Tuesday, April 14, 2009

Unnecessary allusion?

In today's speech, Obama said the following...
It’s a foundation built upon five pillars that will grow our economy and make this new century another American century: new rules for Wall Street that will reward drive and innovation; new investments in education that will make our workforce more skilled and competitive; new investments in renewable energy and technology that will create new jobs and industries; new investments in health care that will cut costs for families and businesses; and new savings in our federal budget that will bring down the debt for future generations. That is the new foundation we must build. That must be our future – and my Administration’s policies are designed to achieve that future.
Back on March 10th, the White House released the following:
[President Obama] proposed five pillars of reform:

1) "Investing in early childhood initiatives" like Head Start;

2) "Encouraging better standards and assessments" by focusing on testing itineraries that better fit our kids and the world they live in;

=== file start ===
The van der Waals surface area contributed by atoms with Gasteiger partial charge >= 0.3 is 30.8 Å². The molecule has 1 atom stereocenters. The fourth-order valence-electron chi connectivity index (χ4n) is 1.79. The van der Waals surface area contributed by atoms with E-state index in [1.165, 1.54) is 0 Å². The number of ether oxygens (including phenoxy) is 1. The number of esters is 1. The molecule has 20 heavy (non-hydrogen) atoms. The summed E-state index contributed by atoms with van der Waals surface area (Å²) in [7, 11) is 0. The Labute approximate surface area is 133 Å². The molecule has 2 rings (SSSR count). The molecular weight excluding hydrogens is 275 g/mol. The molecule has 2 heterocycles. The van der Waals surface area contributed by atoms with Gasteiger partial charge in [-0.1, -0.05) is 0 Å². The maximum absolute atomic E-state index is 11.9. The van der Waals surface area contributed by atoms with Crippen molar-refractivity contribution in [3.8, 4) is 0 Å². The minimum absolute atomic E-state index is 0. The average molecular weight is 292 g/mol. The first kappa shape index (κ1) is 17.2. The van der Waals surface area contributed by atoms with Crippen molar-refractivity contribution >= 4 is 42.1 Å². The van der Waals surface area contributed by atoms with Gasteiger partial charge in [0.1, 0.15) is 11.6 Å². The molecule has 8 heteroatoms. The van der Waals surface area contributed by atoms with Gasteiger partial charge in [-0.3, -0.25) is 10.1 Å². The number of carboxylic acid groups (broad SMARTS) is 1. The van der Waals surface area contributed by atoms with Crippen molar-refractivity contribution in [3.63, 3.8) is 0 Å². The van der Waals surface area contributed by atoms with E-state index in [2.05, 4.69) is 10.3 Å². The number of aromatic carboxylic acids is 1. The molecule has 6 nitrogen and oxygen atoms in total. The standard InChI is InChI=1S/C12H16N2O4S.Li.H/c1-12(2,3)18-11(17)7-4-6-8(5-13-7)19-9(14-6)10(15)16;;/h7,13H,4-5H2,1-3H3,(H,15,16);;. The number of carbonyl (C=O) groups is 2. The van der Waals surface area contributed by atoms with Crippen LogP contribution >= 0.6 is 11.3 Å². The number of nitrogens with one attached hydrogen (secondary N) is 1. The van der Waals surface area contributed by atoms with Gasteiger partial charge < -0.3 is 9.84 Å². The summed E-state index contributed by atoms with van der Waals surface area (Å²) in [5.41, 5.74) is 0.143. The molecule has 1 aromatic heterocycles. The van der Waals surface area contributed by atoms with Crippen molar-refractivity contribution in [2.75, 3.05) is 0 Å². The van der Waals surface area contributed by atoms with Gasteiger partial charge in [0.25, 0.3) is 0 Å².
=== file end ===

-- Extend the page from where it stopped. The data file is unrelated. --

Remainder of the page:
3) "Recruiting, preparing, and rewarding outstanding teachers" by giving incentives for a new generation of teachers and for new levels of excellence from all of our teachers.

4) "Promoting innovation and excellence in America’s schools" by supporting charter schools, reforming the school calendar and the structure of the school day.

5) "Providing every American with a quality higher education--whether it's college or technical training."
One might wonder where the President became so enthralled with using 'Five Pillars' as a tool to promote his agenda...well, a quick googling will fix that right up.

Now, I'm not one for black helicopter and conspiracy theories, but you'd imagine these two speeches were vetted pretty thoroughly. And during this vetting you'd also imagine someone would notice that the President was evoking Islamic references to encourage Americans to buy-in to his agenda.

Five pillars? On two different occasions?

I'm not sayin'. I'm just sayin'.

h/t: Cvillbuck

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